(CN) – Democrats and Republicans have long been sharply divided about the government’s role in health care, but new survey data shows an intraparty schism among Democrats over how to go about ensuring coverage for all Americans.
In a survey of 1,500 adults between July 10 and 15, the Pew Research Center found that 53% of all respondents said ensuring health care coverage for everyone is the government’s responsibility. But the overall number masks stark partisan contrasts on the issue.
A 64% majority of Republicans felt that the government should only provide Medicare and Medicaid coverage, and nothing further, while 12% of Republican respondents thought that the government should not be involved in health care at all.
Inversely, 44% of Democratic respondents said the federal government should establish a nationalized health care program, and 34% felt there should be a mix of government and private health care programs beyond just Medicare and Medicaid.
Republican respondents demonstrated a consensus around preserving the current institutional infrastructure, centered around private health insurance along with government programs for eligible individuals but Democrats were divided on how large the government’s role should be in the health care industry.
The intraparty contrasts were drawn around age and broader ideological stances. Democratic respondents under 50 were more likely to support a nationalized health care program, at 49% for those between 18 and 29 years old and 53% for those 30 to 49 years old.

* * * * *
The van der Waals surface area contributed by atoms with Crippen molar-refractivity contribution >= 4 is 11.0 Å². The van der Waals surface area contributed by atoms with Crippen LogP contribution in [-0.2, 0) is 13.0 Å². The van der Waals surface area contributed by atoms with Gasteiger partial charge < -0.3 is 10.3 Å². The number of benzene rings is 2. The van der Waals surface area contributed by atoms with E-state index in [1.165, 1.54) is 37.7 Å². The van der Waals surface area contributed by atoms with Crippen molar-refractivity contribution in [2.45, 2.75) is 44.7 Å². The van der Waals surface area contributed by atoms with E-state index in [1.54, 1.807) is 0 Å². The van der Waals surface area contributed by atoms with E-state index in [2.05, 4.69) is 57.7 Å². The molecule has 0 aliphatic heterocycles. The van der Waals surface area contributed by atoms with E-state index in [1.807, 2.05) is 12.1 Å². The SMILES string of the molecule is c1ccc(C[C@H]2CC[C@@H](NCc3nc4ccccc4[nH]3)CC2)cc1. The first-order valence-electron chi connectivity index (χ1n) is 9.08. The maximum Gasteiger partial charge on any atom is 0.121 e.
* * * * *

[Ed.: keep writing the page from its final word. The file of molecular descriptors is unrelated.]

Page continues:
There was an even split among Democratic respondents between 50 and 64 years old – 38% said they support a single government program and another 38% favored a mix of government and private programs.
Democrats over 65 were more likely to support a mixed system (44%) compared to a nationalized program (32%).
Liberal Democrats were the most likely to support nationalized health care at 57%, while a 42% plurality of moderate Democrats preferred a mix of private and government programs.
Support for more government intervention in health care has fallen since September 2018, particularly among Republicans. Their overall support for affirming governmental responsibility for health care fell from 29% to 20%. Democrats’ support for government health care programs fell just 4% since last year to 81%.
The disagreements among Democrats revealed in the survey data parallels with the policy differences of various Democratic candidates in the 2020 presidential election cycle.
Senator Bernie Sanders of Vermont has reaffirmed his commitment to nationalized health care, which he also supported during the 2016 Democratic presidential primary as well. Senator Elizabeth Warren of Massachusetts also made clear during the first Democratic debate on June 26 that private insurance would end under her health care proposal.
Sanders’ and Warren’s commitments to Medicare for All align them with the survey respondents who support a single government program
In contrast, former Vice President Joe Biden has argued that Medicare for All would effectively end the Affordable Care Act – also known as Obamacare, for his former running mate Barack Obama – and has sought to build on the law via tax credits to lower out-of-pocket expenses.
Biden’s proposal is representative of Democrat voters who said private insurance companies should coincide with government health care programs aimed at lowering costs.
While partisan differences on health care are indicative of the stark ideological contrasts between the two parties as the 2020 election comes into focus, the split between two factions of Democrats reveals a lack of consensus over how to implement an expanded the government’s role in health care, a divide that will be apparent on the primary debate stage.